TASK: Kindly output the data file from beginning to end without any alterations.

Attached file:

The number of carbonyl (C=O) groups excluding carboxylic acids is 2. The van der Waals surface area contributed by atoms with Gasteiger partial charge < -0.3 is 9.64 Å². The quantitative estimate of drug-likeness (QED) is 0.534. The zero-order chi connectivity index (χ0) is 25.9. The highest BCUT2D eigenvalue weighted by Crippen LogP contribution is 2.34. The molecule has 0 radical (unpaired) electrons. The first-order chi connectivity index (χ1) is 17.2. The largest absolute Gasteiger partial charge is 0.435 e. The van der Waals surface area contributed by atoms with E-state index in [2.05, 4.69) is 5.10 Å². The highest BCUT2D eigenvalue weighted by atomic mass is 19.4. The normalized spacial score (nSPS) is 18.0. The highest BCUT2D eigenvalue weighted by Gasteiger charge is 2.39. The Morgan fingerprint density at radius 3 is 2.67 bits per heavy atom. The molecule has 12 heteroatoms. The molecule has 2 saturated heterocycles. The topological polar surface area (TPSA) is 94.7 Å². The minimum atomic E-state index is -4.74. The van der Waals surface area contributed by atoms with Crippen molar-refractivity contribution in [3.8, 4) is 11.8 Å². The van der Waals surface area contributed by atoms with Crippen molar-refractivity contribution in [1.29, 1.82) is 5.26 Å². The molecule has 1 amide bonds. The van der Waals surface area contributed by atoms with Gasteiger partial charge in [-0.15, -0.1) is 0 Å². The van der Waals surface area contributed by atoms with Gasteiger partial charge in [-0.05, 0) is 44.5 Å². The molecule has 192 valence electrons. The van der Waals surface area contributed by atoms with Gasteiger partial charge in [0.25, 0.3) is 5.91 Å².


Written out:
The number of carbonyl (C=O) groups excluding carboxylic acids is 2. The van der Waals surface area contributed by atoms with Gasteiger partial charge < -0.3 is 9.64 Å². The quantitative estimate of drug-likeness (QED) is 0.534. The zero-order chi connectivity index (χ0) is 25.9. The highest BCUT2D eigenvalue weighted by Crippen LogP contribution is 2.34. The molecule has 0 radical (unpaired) electrons. The first-order chi connectivity index (χ1) is 17.2. The largest absolute Gasteiger partial charge is 0.435 e. The van der Waals surface area contributed by atoms with E-state index in [2.05, 4.69) is 5.10 Å². The highest BCUT2D eigenvalue weighted by atomic mass is 19.4. The normalized spacial score (nSPS) is 18.0. The highest BCUT2D eigenvalue weighted by Gasteiger charge is 2.39. The Morgan fingerprint density at radius 3 is 2.67 bits per heavy atom. The molecule has 12 heteroatoms. The molecule has 2 saturated heterocycles. The topological polar surface area (TPSA) is 94.7 Å². The minimum atomic E-state index is -4.74. The van der Waals surface area contributed by atoms with Crippen molar-refractivity contribution in [3.8, 4) is 11.8 Å². The van der Waals surface area contributed by atoms with Crippen molar-refractivity contribution in [1.29, 1.82) is 5.26 Å². The molecule has 1 amide bonds. The van der Waals surface area contributed by atoms with Gasteiger partial charge in [-0.15, -0.1) is 0 Å². The van der Waals surface area contributed by atoms with Gasteiger partial charge in [-0.05, 0) is 44.5 Å². The molecule has 192 valence electrons. The van der Waals surface area contributed by atoms with Gasteiger partial charge in [0.25, 0.3) is 5.91 Å².